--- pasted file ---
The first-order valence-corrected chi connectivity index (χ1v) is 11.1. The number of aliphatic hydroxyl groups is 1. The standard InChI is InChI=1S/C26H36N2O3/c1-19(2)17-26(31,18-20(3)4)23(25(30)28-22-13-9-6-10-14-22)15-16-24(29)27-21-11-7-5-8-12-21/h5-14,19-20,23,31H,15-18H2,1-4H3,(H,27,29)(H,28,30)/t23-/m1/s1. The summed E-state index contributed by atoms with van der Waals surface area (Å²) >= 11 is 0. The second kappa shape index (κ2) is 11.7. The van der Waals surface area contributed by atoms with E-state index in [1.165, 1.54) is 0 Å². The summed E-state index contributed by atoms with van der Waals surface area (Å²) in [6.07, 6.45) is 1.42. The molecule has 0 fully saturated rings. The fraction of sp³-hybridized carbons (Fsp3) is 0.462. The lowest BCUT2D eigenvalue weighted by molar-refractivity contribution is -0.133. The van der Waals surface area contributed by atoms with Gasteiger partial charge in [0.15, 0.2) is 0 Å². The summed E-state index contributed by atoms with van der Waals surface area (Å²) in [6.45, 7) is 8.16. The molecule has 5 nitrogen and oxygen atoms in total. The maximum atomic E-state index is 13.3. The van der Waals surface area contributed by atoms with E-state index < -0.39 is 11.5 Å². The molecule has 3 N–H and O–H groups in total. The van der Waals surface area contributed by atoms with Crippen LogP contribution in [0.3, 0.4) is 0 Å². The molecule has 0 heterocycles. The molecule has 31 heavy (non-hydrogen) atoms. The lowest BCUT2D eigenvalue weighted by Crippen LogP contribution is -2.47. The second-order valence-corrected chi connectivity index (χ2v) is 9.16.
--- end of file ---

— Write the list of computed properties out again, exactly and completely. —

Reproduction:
The first-order valence-corrected chi connectivity index (χ1v) is 11.1. The number of aliphatic hydroxyl groups is 1. The standard InChI is InChI=1S/C26H36N2O3/c1-19(2)17-26(31,18-20(3)4)23(25(30)28-22-13-9-6-10-14-22)15-16-24(29)27-21-11-7-5-8-12-21/h5-14,19-20,23,31H,15-18H2,1-4H3,(H,27,29)(H,28,30)/t23-/m1/s1. The summed E-state index contributed by atoms with van der Waals surface area (Å²) >= 11 is 0. The second kappa shape index (κ2) is 11.7. The van der Waals surface area contributed by atoms with E-state index in [1.165, 1.54) is 0 Å². The summed E-state index contributed by atoms with van der Waals surface area (Å²) in [6.07, 6.45) is 1.42. The molecule has 0 fully saturated rings. The fraction of sp³-hybridized carbons (Fsp3) is 0.462. The lowest BCUT2D eigenvalue weighted by molar-refractivity contribution is -0.133. The van der Waals surface area contributed by atoms with Gasteiger partial charge in [0.15, 0.2) is 0 Å². The summed E-state index contributed by atoms with van der Waals surface area (Å²) in [6.45, 7) is 8.16. The molecule has 5 nitrogen and oxygen atoms in total. The maximum atomic E-state index is 13.3. The van der Waals surface area contributed by atoms with E-state index < -0.39 is 11.5 Å². The molecule has 3 N–H and O–H groups in total. The van der Waals surface area contributed by atoms with Crippen LogP contribution in [0.3, 0.4) is 0 Å². The molecule has 0 heterocycles. The molecule has 31 heavy (non-hydrogen) atoms. The lowest BCUT2D eigenvalue weighted by Crippen LogP contribution is -2.47. The second-order valence-corrected chi connectivity index (χ2v) is 9.16.